Still, Microsoft has stumbled along the way, from a rape joke during an E3 speech several years ago to the dancers at the conference in March. During the Gamergate flare-up, some critics said the company should have more strenuously opposed the harassment and threats of violence rather than relying on an industry group statement denouncing the behavior.
In 2014, the Xbox team decided to take its efforts up a notch and began sketching the outlines of the Gaming for Everyone initiative. From the get-go, Dave McCarthy, the 20-year industry veteran who oversees the program, knew striking the right balance would be tricky.
There’s no denying the business opportunity. Twenty years ago, the overwhelming majority of U.S. gamers were male. Today they’re about equally split between the genders, according to a Pew study in December, while 57 percent of women age 18 to 29 play. At the same time, McCarthy takes seriously Microsoft’s role in standing up to bullies and making gaming safe for all, whatever one’s sexual orientation, ethnicity, or gender. During the meeting with gay, lesbian, and transgender gamers last month, he wanted his guests to know that Gaming for Everyone wasn’t simply a ploy to sell product.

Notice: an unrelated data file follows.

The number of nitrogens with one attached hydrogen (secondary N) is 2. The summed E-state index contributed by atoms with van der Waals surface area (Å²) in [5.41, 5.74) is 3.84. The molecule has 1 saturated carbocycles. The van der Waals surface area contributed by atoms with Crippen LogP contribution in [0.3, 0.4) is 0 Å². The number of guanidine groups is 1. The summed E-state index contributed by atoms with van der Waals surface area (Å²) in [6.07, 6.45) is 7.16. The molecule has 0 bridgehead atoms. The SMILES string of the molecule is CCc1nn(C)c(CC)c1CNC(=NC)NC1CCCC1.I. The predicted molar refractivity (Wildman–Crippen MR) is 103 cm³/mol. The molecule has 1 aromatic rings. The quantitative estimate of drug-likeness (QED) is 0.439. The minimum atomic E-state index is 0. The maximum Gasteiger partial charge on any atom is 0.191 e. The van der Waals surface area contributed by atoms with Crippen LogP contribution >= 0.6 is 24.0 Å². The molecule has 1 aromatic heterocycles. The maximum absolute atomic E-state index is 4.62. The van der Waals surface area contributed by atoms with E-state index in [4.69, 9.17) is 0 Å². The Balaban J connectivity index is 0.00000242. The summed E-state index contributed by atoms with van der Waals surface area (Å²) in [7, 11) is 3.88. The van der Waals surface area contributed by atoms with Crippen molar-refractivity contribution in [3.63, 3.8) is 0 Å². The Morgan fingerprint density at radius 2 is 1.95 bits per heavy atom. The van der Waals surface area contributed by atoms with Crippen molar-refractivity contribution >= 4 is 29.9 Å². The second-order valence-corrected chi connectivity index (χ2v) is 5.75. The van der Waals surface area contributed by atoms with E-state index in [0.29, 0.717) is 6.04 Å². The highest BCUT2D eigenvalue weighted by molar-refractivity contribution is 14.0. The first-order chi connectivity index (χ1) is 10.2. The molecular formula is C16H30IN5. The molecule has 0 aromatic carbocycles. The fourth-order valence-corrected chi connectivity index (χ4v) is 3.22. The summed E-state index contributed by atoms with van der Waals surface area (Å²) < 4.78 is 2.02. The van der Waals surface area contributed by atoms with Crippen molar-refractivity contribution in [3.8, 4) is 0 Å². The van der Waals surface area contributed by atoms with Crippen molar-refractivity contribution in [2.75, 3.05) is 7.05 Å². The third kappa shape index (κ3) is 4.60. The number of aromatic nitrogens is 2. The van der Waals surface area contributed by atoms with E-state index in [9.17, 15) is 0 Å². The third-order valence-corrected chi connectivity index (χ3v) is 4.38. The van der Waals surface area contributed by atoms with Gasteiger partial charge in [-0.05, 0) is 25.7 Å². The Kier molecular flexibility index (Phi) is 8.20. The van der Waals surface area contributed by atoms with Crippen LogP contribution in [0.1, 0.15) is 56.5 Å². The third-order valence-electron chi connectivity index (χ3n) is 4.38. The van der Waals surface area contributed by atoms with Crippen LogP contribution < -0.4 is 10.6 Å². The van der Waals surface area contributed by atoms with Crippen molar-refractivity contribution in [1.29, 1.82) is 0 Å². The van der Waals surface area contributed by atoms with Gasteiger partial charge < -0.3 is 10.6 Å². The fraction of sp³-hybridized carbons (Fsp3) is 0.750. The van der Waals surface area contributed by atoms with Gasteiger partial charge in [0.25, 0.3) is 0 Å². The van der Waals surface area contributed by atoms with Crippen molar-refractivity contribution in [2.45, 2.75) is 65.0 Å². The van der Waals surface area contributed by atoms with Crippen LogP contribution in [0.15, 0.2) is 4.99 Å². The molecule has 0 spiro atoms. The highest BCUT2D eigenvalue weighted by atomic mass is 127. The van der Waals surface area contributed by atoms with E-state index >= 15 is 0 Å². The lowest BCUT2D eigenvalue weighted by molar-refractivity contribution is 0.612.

The clubs feature, which will roll out later this year, gives players the tools to build self-selecting communities. Club founders can approve members, set up rules, and remove anyone who breaks them. Members can share videos, chat, and police abuse. A separate feature, Looking for Group, helps players find similar people. Spencer, the Xbox chief, is prepared to share the Gaming for Everyone blueprints with rival game makers if doing so will help foster more diversity and tolerance in the industry as a whole.
Ross and Shannon Loftis, who runs Microsoft’s video game publishing arm, will lead efforts to make Xbox games appealing to a wider variety of people. The aim is to give minority and female characters bigger roles and let gamers choose which one they want to play and customize their look. The last installment of Halo, which features a black lead character and four-person teams consisting of two men and two women, is a potential model.
When deciding whether to invest in or back games made by outside studios, Loftis considers the diversity of the staff. “Increasingly my job is to diversify our portfolio, and that’s a huge part of our thinking when I am bringing in new pitches and seeking funding for these studios,” she said.
Some games will be tailored to people with disabilities. Xbox team members have been trained in the art of “inclusive design" and have met with deaf gamers and a parent of an autistic child, among others. An accessibility lab collects and studies controllers designed for disabled hackers; one has a switch that’s triggered by biting down.
Microsoft knows its efforts to attract more women, minorities, LGBT, and disabled gamers could spark a backlash from the usual suspects. “There is going to be a portion of our audience that responds in the most immature and inappropriate way to what we are doing,” McCarthy said. “But I guarantee you the wave of the masses will be with us.”